Investor Alert

Associated Press Archives | Email alerts

Aug. 8, 2022, 6:40 p.m. EDT

Police seek help in locating Volkswagen sedan as killings of four Muslim men in Albuquerque send ripples though Islamic population across U.S.

Watchlist Relevance

Want to see how this story relates to your watchlist?

Just add items to create a watchlist now:

or Cancel Already have a watchlist? Log In

Associated Press

1 2

Albuquerque authorities say they cannot determine if the slayings were hate crimes until they have identified a suspect and a motive.

Louis Schlesinger, a forensic psychology professor at John Jay College of Criminal Justice in New York, said bias killings are often perpetrated by a small group of people, typically young white men. A lone perpetrator is rare.

“These are basically total losers by every dimension, whether it’s social, economic, psychological, what have you,” he said. “They’re filled with hatred for one reason or another and target a particular group that they see, in their mind, to blame for all their problems in life.”

Even though two of the Albuquerque victims attended the same mosque, they were killed in separate shootings days apart.

It was not clear whether the victims were known to the suspect or suspects prior to their deaths. Schlesinger said the assailant may have deliberately targeted them one by one.

“It’s easier to kill one person. It’s less risk for yourself getting apprehended,” he said. “If you go into a mosque and shoot the place up, someone may shoot you.”

The most recent victim was found dead after police received a call of a shooting. Authorities declined to say whether the killing was carried out in a way similar to the other deaths.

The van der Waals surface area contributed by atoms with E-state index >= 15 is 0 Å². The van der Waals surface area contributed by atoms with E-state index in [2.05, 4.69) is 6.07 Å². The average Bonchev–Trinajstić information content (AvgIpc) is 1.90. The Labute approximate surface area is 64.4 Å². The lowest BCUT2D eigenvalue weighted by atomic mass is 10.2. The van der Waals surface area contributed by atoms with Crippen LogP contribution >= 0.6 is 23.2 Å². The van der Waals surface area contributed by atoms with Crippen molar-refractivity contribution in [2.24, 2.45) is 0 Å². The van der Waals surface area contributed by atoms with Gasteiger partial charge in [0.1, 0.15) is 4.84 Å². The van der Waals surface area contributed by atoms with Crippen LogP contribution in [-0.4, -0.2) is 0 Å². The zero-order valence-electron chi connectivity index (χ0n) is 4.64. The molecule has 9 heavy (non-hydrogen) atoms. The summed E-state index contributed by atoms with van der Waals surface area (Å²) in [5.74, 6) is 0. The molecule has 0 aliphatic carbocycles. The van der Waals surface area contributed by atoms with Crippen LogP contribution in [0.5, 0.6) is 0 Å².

Muhammad Afzaal Hussain had worked as a field organizer for a local congresswoman’s campaign.

Rep. Melanie Stansbury issued a statement praising him as “one of the kindest and hardest working people” she has ever known. She said the urban planner was “committed to making our public spaces work for every person and cleaning up legacy pollution.”

As land-use director for the city of Española — more than 85 miles north of Albuquerque — Hussain worked to improve conditions and inclusivity for disadvantaged minorities, according to the mayor’s office.

“Muhammad was soft-spoken and kind, and quick to laugh,” Española Mayor John Ramon Vigil said in a news release. The city staff “has lost a member of our family, and we all have lost a brilliant public servant who wanted to service and improve his community.”

1 2
This Story has 0 Comments
Be the first to comment
More News In

Story Conversation

Commenting FAQs »

Partner Center

Link to MarketWatch's Slice.